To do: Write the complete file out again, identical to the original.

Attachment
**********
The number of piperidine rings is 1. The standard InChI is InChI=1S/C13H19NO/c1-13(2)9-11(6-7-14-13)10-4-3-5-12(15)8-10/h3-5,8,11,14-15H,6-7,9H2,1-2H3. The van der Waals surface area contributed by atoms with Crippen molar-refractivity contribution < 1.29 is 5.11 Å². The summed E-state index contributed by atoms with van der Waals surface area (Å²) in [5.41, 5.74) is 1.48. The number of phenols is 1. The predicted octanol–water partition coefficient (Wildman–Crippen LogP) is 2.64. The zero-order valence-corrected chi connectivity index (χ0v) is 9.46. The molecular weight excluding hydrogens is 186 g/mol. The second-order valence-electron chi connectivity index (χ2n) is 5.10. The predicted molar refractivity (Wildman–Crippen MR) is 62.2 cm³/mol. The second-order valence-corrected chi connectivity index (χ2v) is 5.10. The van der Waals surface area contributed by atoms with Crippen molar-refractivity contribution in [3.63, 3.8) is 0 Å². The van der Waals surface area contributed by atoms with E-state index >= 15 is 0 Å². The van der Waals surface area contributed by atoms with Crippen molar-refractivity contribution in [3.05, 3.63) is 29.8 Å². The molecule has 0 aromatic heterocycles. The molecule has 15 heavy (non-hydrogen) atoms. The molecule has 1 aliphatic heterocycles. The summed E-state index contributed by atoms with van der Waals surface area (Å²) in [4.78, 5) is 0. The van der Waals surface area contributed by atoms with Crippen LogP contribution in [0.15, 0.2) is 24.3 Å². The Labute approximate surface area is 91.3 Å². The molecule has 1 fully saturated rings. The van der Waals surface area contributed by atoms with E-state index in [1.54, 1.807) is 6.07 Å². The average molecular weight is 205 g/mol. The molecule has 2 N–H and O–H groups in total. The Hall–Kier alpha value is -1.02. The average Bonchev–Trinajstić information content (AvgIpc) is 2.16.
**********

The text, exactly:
The number of piperidine rings is 1. The standard InChI is InChI=1S/C13H19NO/c1-13(2)9-11(6-7-14-13)10-4-3-5-12(15)8-10/h3-5,8,11,14-15H,6-7,9H2,1-2H3. The van der Waals surface area contributed by atoms with Crippen molar-refractivity contribution < 1.29 is 5.11 Å². The summed E-state index contributed by atoms with van der Waals surface area (Å²) in [5.41, 5.74) is 1.48. The number of phenols is 1. The predicted octanol–water partition coefficient (Wildman–Crippen LogP) is 2.64. The zero-order valence-corrected chi connectivity index (χ0v) is 9.46. The molecular weight excluding hydrogens is 186 g/mol. The second-order valence-electron chi connectivity index (χ2n) is 5.10. The predicted molar refractivity (Wildman–Crippen MR) is 62.2 cm³/mol. The second-order valence-corrected chi connectivity index (χ2v) is 5.10. The van der Waals surface area contributed by atoms with Crippen molar-refractivity contribution in [3.63, 3.8) is 0 Å². The van der Waals surface area contributed by atoms with E-state index >= 15 is 0 Å². The van der Waals surface area contributed by atoms with Crippen molar-refractivity contribution in [3.05, 3.63) is 29.8 Å². The molecule has 0 aromatic heterocycles. The molecule has 15 heavy (non-hydrogen) atoms. The molecule has 1 aliphatic heterocycles. The summed E-state index contributed by atoms with van der Waals surface area (Å²) in [4.78, 5) is 0. The van der Waals surface area contributed by atoms with Crippen LogP contribution in [0.15, 0.2) is 24.3 Å². The Labute approximate surface area is 91.3 Å². The molecule has 1 fully saturated rings. The van der Waals surface area contributed by atoms with E-state index in [1.54, 1.807) is 6.07 Å². The average molecular weight is 205 g/mol. The molecule has 2 N–H and O–H groups in total. The Hall–Kier alpha value is -1.02. The average Bonchev–Trinajstić information content (AvgIpc) is 2.16.